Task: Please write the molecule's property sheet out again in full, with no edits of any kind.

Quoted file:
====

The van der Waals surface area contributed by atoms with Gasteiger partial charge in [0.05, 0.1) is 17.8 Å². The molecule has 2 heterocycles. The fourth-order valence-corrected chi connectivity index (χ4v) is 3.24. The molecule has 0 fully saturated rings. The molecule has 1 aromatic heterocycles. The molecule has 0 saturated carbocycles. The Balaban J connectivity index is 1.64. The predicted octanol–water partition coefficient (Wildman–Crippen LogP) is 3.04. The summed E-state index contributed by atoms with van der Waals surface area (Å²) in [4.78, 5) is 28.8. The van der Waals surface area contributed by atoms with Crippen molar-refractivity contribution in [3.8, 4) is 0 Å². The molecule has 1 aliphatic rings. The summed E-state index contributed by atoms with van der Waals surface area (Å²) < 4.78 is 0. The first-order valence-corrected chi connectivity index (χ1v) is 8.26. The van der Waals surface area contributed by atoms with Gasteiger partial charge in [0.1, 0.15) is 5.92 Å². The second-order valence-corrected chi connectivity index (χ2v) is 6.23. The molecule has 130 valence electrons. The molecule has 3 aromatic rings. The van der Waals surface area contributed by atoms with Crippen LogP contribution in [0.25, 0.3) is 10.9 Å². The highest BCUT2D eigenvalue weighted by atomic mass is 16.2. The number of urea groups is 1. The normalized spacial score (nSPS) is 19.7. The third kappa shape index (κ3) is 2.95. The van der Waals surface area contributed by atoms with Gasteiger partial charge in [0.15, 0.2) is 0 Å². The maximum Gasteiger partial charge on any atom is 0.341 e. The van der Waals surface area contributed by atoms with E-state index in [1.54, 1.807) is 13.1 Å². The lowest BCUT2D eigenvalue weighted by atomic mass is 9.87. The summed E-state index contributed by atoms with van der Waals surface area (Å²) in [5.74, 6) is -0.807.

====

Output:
The van der Waals surface area contributed by atoms with Gasteiger partial charge in [0.05, 0.1) is 17.8 Å². The molecule has 2 heterocycles. The fourth-order valence-corrected chi connectivity index (χ4v) is 3.24. The molecule has 0 fully saturated rings. The molecule has 1 aromatic heterocycles. The molecule has 0 saturated carbocycles. The Balaban J connectivity index is 1.64. The predicted octanol–water partition coefficient (Wildman–Crippen LogP) is 3.04. The summed E-state index contributed by atoms with van der Waals surface area (Å²) in [4.78, 5) is 28.8. The van der Waals surface area contributed by atoms with Crippen molar-refractivity contribution in [3.8, 4) is 0 Å². The molecule has 1 aliphatic rings. The summed E-state index contributed by atoms with van der Waals surface area (Å²) < 4.78 is 0. The first-order valence-corrected chi connectivity index (χ1v) is 8.26. The van der Waals surface area contributed by atoms with Gasteiger partial charge in [0.1, 0.15) is 5.92 Å². The second-order valence-corrected chi connectivity index (χ2v) is 6.23. The molecule has 130 valence electrons. The molecule has 3 aromatic rings. The van der Waals surface area contributed by atoms with Crippen LogP contribution in [0.25, 0.3) is 10.9 Å². The highest BCUT2D eigenvalue weighted by atomic mass is 16.2. The number of urea groups is 1. The normalized spacial score (nSPS) is 19.7. The third kappa shape index (κ3) is 2.95. The van der Waals surface area contributed by atoms with Gasteiger partial charge in [0.15, 0.2) is 0 Å². The maximum Gasteiger partial charge on any atom is 0.341 e. The van der Waals surface area contributed by atoms with E-state index in [1.54, 1.807) is 13.1 Å². The lowest BCUT2D eigenvalue weighted by atomic mass is 9.87. The summed E-state index contributed by atoms with van der Waals surface area (Å²) in [5.74, 6) is -0.807.